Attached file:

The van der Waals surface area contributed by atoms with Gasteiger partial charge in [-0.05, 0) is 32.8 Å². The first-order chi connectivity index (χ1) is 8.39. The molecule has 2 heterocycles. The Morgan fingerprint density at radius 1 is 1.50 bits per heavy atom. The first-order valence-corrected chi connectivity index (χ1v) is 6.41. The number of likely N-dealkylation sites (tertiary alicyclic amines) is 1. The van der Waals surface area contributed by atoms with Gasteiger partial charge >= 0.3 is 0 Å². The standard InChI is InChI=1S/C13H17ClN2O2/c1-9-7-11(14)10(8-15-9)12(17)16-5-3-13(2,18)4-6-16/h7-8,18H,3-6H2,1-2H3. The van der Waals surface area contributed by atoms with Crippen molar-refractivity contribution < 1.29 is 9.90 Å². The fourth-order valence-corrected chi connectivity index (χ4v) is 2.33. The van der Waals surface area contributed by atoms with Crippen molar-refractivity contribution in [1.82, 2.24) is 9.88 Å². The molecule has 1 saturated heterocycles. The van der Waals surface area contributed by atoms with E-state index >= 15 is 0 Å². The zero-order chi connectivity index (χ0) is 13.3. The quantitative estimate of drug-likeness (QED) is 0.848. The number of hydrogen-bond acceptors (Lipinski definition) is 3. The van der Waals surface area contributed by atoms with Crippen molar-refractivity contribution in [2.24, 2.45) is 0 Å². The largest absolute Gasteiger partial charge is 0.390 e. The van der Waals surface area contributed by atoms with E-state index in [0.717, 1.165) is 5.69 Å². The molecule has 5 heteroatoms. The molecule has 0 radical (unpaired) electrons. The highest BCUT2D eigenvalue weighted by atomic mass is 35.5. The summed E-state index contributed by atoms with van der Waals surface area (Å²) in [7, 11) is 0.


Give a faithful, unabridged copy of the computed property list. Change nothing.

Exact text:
The van der Waals surface area contributed by atoms with Gasteiger partial charge in [-0.05, 0) is 32.8 Å². The first-order chi connectivity index (χ1) is 8.39. The molecule has 2 heterocycles. The Morgan fingerprint density at radius 1 is 1.50 bits per heavy atom. The first-order valence-corrected chi connectivity index (χ1v) is 6.41. The number of likely N-dealkylation sites (tertiary alicyclic amines) is 1. The van der Waals surface area contributed by atoms with Gasteiger partial charge >= 0.3 is 0 Å². The standard InChI is InChI=1S/C13H17ClN2O2/c1-9-7-11(14)10(8-15-9)12(17)16-5-3-13(2,18)4-6-16/h7-8,18H,3-6H2,1-2H3. The van der Waals surface area contributed by atoms with Crippen molar-refractivity contribution < 1.29 is 9.90 Å². The fourth-order valence-corrected chi connectivity index (χ4v) is 2.33. The van der Waals surface area contributed by atoms with Crippen molar-refractivity contribution in [1.82, 2.24) is 9.88 Å². The molecule has 1 saturated heterocycles. The van der Waals surface area contributed by atoms with E-state index >= 15 is 0 Å². The zero-order chi connectivity index (χ0) is 13.3. The quantitative estimate of drug-likeness (QED) is 0.848. The number of hydrogen-bond acceptors (Lipinski definition) is 3. The van der Waals surface area contributed by atoms with Crippen molar-refractivity contribution in [2.24, 2.45) is 0 Å². The largest absolute Gasteiger partial charge is 0.390 e. The van der Waals surface area contributed by atoms with E-state index in [0.717, 1.165) is 5.69 Å². The molecule has 5 heteroatoms. The molecule has 0 radical (unpaired) electrons. The highest BCUT2D eigenvalue weighted by atomic mass is 35.5. The summed E-state index contributed by atoms with van der Waals surface area (Å²) in [7, 11) is 0.